For centuries, farmers planted seeds and fed animals – and then hoped they would find a market when their produce and livestock were ready to sell.
- Agribusiness entrepreneur Larisa Miller has been pitching a different model – and she found her first taker in Karns Foods, the Cumberland County-based grocery store chain.
- Under the model, Karns is buying beef cattle that will be housed at farms across Central Pennsylvania and managed by Miller’s company, Keystone Farm Future.
- The goal is to put Karns in control of its own supply chain for beef at a time when the supply chain is far from assured, Miller said.
- “The strongest place for any business to be is to control your own supply chain,” said Miller, a former state agriculture official who developed the idea for the Karns Beef Program based on what she has seen around the world as a consultant.
How does it work: Karns buys steers and sends them through an induction center in Honey Brook, Chester County.
- After their initial introduction, the steers are spread among 15 farms in Chester, Cumberland, Juniata, Lancaster, Lebanon and Perry counties.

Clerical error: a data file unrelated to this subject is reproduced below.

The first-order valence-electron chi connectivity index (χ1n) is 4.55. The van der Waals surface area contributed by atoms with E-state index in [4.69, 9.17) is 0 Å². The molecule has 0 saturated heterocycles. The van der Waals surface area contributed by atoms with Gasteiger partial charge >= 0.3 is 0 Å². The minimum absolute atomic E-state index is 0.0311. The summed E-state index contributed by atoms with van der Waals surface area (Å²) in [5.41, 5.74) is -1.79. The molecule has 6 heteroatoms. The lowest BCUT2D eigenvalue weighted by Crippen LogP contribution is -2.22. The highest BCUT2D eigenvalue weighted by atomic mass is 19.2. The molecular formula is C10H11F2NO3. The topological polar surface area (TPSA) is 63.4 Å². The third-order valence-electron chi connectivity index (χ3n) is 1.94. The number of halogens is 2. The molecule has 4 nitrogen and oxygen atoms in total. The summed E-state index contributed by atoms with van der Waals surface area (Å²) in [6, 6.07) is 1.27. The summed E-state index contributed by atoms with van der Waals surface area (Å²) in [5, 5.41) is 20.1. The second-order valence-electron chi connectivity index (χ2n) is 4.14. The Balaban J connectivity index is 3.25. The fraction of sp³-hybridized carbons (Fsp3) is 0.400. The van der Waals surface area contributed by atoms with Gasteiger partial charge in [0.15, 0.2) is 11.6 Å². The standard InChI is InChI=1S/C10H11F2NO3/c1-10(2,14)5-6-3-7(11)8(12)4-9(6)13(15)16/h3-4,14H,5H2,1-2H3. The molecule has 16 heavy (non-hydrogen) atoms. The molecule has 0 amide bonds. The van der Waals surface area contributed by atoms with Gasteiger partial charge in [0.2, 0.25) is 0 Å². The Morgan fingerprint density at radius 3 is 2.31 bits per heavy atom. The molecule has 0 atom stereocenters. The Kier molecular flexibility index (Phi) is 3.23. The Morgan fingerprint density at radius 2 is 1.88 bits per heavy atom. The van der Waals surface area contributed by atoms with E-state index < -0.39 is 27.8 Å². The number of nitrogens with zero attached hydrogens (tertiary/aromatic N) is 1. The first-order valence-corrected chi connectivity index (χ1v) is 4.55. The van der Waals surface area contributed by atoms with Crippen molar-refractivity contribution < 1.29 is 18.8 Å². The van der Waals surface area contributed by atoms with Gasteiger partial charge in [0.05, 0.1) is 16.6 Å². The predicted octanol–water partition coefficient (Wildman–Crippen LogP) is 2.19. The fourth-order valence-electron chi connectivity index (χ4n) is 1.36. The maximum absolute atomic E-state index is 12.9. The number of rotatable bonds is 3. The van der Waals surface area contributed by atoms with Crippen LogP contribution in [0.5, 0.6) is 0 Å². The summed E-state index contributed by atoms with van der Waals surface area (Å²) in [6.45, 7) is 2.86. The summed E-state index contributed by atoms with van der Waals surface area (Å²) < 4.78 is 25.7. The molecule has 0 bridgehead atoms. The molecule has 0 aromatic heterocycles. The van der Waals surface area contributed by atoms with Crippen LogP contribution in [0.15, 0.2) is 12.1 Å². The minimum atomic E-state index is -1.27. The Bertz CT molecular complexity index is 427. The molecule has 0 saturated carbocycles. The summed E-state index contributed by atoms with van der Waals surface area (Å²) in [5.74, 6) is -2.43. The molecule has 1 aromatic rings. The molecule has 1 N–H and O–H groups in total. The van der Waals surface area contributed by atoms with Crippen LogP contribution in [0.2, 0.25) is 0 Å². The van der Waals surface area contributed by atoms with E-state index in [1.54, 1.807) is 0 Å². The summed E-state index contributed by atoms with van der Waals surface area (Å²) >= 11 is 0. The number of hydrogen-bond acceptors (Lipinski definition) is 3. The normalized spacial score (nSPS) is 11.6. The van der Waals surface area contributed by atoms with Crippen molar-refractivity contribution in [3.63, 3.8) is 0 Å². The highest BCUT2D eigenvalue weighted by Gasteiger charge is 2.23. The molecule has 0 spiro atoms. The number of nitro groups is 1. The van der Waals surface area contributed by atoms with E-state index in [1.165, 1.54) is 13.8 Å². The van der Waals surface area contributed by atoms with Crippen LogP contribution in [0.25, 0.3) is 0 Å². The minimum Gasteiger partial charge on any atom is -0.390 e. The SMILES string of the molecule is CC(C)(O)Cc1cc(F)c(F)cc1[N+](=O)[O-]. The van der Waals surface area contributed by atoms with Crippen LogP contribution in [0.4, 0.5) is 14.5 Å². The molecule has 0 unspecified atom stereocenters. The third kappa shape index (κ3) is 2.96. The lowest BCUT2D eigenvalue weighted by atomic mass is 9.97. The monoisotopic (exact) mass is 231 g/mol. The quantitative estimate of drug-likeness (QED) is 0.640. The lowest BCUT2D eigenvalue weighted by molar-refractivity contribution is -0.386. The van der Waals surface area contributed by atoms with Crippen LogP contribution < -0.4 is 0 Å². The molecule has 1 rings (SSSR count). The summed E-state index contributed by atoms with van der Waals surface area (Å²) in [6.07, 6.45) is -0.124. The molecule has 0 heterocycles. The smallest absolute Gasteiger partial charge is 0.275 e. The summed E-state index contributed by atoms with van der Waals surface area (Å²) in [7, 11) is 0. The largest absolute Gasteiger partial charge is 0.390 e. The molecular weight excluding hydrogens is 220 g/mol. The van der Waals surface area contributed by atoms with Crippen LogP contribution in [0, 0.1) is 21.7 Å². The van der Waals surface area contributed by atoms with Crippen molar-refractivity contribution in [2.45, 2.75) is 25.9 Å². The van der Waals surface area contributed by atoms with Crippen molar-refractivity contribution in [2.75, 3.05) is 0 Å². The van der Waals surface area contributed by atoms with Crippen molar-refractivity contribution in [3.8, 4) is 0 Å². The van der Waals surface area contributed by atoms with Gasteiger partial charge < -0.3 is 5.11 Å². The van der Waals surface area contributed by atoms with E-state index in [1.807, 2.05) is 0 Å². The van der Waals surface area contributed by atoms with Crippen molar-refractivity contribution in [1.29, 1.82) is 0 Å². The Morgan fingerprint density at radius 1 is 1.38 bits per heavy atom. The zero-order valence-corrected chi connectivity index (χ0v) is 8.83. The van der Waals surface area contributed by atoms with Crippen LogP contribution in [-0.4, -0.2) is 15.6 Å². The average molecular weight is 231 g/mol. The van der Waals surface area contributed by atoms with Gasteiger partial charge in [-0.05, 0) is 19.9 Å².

- Keystone Farm Future works with the farmers to manage and monitor the cattle, ensuring they are fed and raised to meet the standards sought by Karns.
- Keystone Farm also has secured processing capacity.
- The program is starting with 600 steers, said Andrea Karns, vice president of sales and marketing at Karns, who sees the program as a bonus for existing Karns shoppers and a potential attraction for new customers interested in locally raised beef.
- “We do have local beef now,” she said. “But this is a way for us to ensure that … our beef coming in every day is local.”
- The first products under the program — 100% Angus Choice and Prime Beef — are expected to become available in May.
- Karns operates 10 stores in Cumberland, Dauphin, Perry and York counties
How did it start: Karns, Miller and others unveiled the program last week at a ceremony at the induction center in Honey Brook.
- But the groundwork began about a year ago when Miller first contacted executives at Karns.
- “Right away, I knew it was something that we as a company had to explore,” Andrea Karns said.
What’s next: Other grocers could adopt the model, Miller said. And it could be applied to other food products, as well as other industries.
- “There will undoubtedly be others that will be interested in this model across the U.S.,” said Miller, who grew up on a farm in Lebanon County.
- Farmers are interested, she added, since the program eliminates some of their biggest financial risks.
- For now, though, she is focused on making sure the inaugural program unfolds effectively for Karns.